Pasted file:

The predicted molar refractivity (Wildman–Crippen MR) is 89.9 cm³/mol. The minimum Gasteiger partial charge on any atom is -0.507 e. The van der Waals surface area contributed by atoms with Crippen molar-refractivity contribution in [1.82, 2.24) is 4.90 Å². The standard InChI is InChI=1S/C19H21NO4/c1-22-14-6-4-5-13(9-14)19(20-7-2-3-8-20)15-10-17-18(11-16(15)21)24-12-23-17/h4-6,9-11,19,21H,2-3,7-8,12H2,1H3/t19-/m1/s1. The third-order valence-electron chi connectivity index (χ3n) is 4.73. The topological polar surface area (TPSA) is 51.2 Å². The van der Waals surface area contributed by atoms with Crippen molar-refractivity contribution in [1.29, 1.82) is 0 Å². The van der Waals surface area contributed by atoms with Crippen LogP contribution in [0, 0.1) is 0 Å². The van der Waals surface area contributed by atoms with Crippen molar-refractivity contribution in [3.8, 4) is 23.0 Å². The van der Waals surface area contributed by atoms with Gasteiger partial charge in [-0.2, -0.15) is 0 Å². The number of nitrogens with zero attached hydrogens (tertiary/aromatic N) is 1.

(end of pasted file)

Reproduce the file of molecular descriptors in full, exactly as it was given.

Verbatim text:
The predicted molar refractivity (Wildman–Crippen MR) is 89.9 cm³/mol. The minimum Gasteiger partial charge on any atom is -0.507 e. The van der Waals surface area contributed by atoms with Crippen molar-refractivity contribution in [1.82, 2.24) is 4.90 Å². The standard InChI is InChI=1S/C19H21NO4/c1-22-14-6-4-5-13(9-14)19(20-7-2-3-8-20)15-10-17-18(11-16(15)21)24-12-23-17/h4-6,9-11,19,21H,2-3,7-8,12H2,1H3/t19-/m1/s1. The third-order valence-electron chi connectivity index (χ3n) is 4.73. The topological polar surface area (TPSA) is 51.2 Å². The van der Waals surface area contributed by atoms with Crippen molar-refractivity contribution in [1.29, 1.82) is 0 Å². The van der Waals surface area contributed by atoms with Crippen LogP contribution in [0, 0.1) is 0 Å². The van der Waals surface area contributed by atoms with Crippen molar-refractivity contribution in [3.8, 4) is 23.0 Å². The van der Waals surface area contributed by atoms with Gasteiger partial charge in [-0.2, -0.15) is 0 Å². The number of nitrogens with zero attached hydrogens (tertiary/aromatic N) is 1.